These "race riots" have erupted right at this time of the election when the bourgeoisie is once more aiming to bring New Labour to power and when the workers opposition to the "Third Way" programme is gathering pace. This cannot be said to be a mere coincidence. The secretary of the Pakistan Cultural Association in Oldham pointed out that "it is the first time I have ever seen anything like this and I have been living in Oldham for more than 30 years". He added, "People have always been living in Oldham in harmony." These "race riots" have on the one hand enabled the police to say, "We managed to contain the situation using zero tolerance," in a context where the Home Secretary had banned all political marches in Oldham. On the other hand, it has enabled the big parliamentary parties to speak on the need for "tolerance" and the just treatment of all citizens, and New Labour in particular to call for party leaders to avoid using asylum seekers and immigration to "whip up" racial prejudice, as though the problem lay in the different communities in Oldham.
The warranted conclusions must be drawn by the working class and people. The state wishes to keep the people marginalised from political life. It wishes to convince the national minority communities that the problem facing them is not fighting for their rights, in particular the right to participate in the polity on an equal basis and not as second class citizens, but a problem of racism between different communities. The racist attacks must be condemned as inhuman and as politically motivated. At the same time, the people are being given no way to turn to solve their problems, and the communities are being devastated. Meanwhile, the state refuses to accept that citizenship and nationality are two entirely distinct entities, a confusion which it utilises to enflame the situation, and it continues to beef up its forces of "law and order", which are especially directed at the vulnerable and those that are developing a consciousness of the need for an alternative.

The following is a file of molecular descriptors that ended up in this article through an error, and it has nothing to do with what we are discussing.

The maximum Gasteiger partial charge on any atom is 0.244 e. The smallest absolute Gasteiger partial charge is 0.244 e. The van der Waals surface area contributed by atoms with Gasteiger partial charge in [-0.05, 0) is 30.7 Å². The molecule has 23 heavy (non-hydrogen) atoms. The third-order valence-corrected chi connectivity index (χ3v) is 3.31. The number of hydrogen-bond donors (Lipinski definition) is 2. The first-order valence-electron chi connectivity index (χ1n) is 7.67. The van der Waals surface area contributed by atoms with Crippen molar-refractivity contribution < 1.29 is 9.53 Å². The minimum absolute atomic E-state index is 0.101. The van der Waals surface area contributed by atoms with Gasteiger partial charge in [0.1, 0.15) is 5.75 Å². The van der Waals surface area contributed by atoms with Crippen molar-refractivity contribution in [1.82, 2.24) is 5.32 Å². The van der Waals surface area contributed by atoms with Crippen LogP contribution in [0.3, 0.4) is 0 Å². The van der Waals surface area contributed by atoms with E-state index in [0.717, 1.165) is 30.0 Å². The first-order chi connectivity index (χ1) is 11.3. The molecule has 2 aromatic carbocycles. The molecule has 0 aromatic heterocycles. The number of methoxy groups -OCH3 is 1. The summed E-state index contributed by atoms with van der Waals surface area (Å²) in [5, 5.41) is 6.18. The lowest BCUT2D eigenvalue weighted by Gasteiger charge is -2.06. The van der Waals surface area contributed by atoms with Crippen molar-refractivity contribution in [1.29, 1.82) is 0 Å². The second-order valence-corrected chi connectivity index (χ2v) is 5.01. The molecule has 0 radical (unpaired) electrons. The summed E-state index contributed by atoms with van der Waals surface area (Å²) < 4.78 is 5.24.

All communities must refuse to accept their ghettoisation and must advance together in defence of the rights of all. They must demand their right to participate in political life by ending its domination by the big parliamentary parties and selecting candidates to participate in governance from among their own ranks. The national minority communities must continue to uphold and fight for their dignity and take a stand against the intervention of the violence and interference of the police, strengthening their consciousness and organisation that they themselves must decide their own future.
Our Party vigorously condemns the state and its organising of politically motivated racist attacks against the people, and calls on the working class and all democratic people to ensure these reactionary tactics of the state to divert and divide the people and undermine their resistance to the anti-social offensive are not allowed to succeed.
Labours theme on education in the election campaign is "Realising the talent of all".
The Labour Partys plans for education came in a mini-education manifesto launched by Tony Blair and David Blunkett on May 23. The Education Minister said he wanted to "ensure schools meet the talents and aptitudes of every pupil". He continued, "We have laid the foundations in primary schools and we will build on those for success in radically modernising our secondary schools."